In this week’s episode we look at the power of saying ‘No’ as a designer. Most designers we work with are lovely hardworking people, however they hate letting people down, and can often back themselves up into a corner after taking too many projects and juggling too many things at any one time. If this sounds like you, you’ll love this episode.

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Meet Your Hosts

The Honest Designers Show started when our founder Tom found he was regularly chatting and sharing tips with top designers; Ian Barnard, Lisa Glanz and Dustin Lee. We soon organised a weekly call where we would help each other with areas we were struggling with and try to give each other actionable feedback. Soon we realised that the collective experience of the group was proving so valuable for each of us, that we thought ‘why not share these conversations with the world?’.

And so, The Honest Designers Show was born! This podcast is an insight into how to succeed in the creative industry, as well as giving you a totally transparent, under the hood look at some of the tougher, less glamorous hurdles to overcome! We also tend to get a little goofy along the way, so this is a chance to get to know each of us a little better :). We’ve loved recording this show for you, and we hope that you find value and enjoyment in listening to it.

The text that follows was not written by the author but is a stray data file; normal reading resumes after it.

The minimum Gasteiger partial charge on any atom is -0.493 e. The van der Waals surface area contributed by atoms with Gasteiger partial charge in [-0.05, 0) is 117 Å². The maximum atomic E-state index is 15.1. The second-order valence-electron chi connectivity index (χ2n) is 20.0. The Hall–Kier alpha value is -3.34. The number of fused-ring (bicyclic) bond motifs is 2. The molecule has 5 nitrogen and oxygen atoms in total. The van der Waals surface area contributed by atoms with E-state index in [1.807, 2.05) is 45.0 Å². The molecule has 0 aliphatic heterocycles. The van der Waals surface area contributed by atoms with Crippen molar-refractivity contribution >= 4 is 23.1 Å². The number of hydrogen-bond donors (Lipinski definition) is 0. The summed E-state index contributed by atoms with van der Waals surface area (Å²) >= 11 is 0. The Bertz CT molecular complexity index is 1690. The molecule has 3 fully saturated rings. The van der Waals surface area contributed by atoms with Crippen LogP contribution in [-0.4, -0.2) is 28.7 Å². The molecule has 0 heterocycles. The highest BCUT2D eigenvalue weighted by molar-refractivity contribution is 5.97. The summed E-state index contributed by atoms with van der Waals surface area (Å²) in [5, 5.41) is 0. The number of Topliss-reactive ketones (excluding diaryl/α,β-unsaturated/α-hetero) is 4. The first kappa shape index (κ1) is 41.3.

SHOW NOTES

Please find full show notes for this episode below:

[1:00] This week we’re talking about the power of saying ‘No’
[2:00] Lisa struggles with saying ‘No’ but knows she needs to learn how to do it
[2:40] Sometimes the circumstances force you to say ‘No’, even if you wish you could do the work
[3:20] Saying ‘No’ can also be beneficial as it allows you to focus on things that are important for your career
[4:00] As a graphic designer, Lisa said ‘Yes’ to everything and found that the work load took over her life
[4:50] You must explain your long-standing clients, that you have to say ‘No’ to the small stuff so you can be fresh for the big jobs
[5:40] Making everyone happy can end up making you miserable
[6:15] Lisa was almost killing herself so she won’t let her clients down
[7:10] Taking on too much work will not only effect you but it will also affect your partners and your close family members
[8:10] Stop and ask yourself: “is this the way I want to live?” and if not, then it’s time for something to change
[9:40] Work is a big part of your life so think how you want to feel every single day
[10:15] The negativity surrounding your work load can affect your love of design
[11:00] At the beginning you might feel pressured to say ‘Yes’ as you want to improve your skills and your earnings
[12:40] Stretching into too many directions might not be as beneficial as you think
[13:30] Ian found the balance of working on multiple projects and still delivering good work
[14:15] ‘You can do everything that you want, you just can’t do them all at once’ – Dustin Lee
[15:40] Organise your work in batches and assign a time frame for each project
[17:15] There are nice ways of saying ‘No’ to your clients and not feeling bad about it